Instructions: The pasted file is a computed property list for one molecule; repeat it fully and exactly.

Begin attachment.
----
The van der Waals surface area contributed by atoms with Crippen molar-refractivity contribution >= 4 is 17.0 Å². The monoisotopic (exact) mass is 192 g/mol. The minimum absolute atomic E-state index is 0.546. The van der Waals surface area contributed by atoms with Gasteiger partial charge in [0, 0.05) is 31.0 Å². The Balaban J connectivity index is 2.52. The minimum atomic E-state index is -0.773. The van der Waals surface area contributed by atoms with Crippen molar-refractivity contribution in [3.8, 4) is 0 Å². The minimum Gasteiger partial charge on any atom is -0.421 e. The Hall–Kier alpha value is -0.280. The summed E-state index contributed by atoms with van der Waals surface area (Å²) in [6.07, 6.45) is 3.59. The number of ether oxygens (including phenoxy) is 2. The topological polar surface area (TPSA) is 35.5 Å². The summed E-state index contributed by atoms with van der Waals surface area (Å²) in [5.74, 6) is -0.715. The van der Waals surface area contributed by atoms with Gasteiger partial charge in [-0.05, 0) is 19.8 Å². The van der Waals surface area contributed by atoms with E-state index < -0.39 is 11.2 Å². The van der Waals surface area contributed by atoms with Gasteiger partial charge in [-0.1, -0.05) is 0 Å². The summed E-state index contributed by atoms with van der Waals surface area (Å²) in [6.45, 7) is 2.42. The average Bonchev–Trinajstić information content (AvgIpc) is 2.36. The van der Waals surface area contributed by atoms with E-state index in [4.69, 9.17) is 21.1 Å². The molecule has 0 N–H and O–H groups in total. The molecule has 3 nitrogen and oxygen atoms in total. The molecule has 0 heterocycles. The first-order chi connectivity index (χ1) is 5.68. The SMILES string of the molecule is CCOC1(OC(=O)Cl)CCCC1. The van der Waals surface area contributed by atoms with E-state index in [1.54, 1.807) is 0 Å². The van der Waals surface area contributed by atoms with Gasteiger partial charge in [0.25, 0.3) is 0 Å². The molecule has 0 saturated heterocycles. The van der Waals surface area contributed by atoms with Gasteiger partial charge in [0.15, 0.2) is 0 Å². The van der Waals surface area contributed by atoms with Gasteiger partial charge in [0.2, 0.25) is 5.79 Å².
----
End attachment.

The van der Waals surface area contributed by atoms with Crippen molar-refractivity contribution >= 4 is 17.0 Å². The monoisotopic (exact) mass is 192 g/mol. The minimum absolute atomic E-state index is 0.546. The van der Waals surface area contributed by atoms with Gasteiger partial charge in [0, 0.05) is 31.0 Å². The Balaban J connectivity index is 2.52. The minimum atomic E-state index is -0.773. The van der Waals surface area contributed by atoms with Crippen molar-refractivity contribution in [3.8, 4) is 0 Å². The minimum Gasteiger partial charge on any atom is -0.421 e. The Hall–Kier alpha value is -0.280. The summed E-state index contributed by atoms with van der Waals surface area (Å²) in [6.07, 6.45) is 3.59. The number of ether oxygens (including phenoxy) is 2. The topological polar surface area (TPSA) is 35.5 Å². The summed E-state index contributed by atoms with van der Waals surface area (Å²) in [5.74, 6) is -0.715. The van der Waals surface area contributed by atoms with Gasteiger partial charge in [-0.05, 0) is 19.8 Å². The van der Waals surface area contributed by atoms with E-state index < -0.39 is 11.2 Å². The van der Waals surface area contributed by atoms with Gasteiger partial charge in [-0.1, -0.05) is 0 Å². The summed E-state index contributed by atoms with van der Waals surface area (Å²) in [6.45, 7) is 2.42. The average Bonchev–Trinajstić information content (AvgIpc) is 2.36. The van der Waals surface area contributed by atoms with E-state index in [4.69, 9.17) is 21.1 Å². The molecule has 0 N–H and O–H groups in total. The molecule has 3 nitrogen and oxygen atoms in total. The molecule has 0 heterocycles. The first-order chi connectivity index (χ1) is 5.68. The SMILES string of the molecule is CCOC1(OC(=O)Cl)CCCC1. The van der Waals surface area contributed by atoms with E-state index in [1.54, 1.807) is 0 Å². The van der Waals surface area contributed by atoms with Gasteiger partial charge in [0.25, 0.3) is 0 Å². The molecule has 0 saturated heterocycles. The van der Waals surface area contributed by atoms with Gasteiger partial charge in [0.15, 0.2) is 0 Å². The van der Waals surface area contributed by atoms with Gasteiger partial charge in [0.2, 0.25) is 5.79 Å².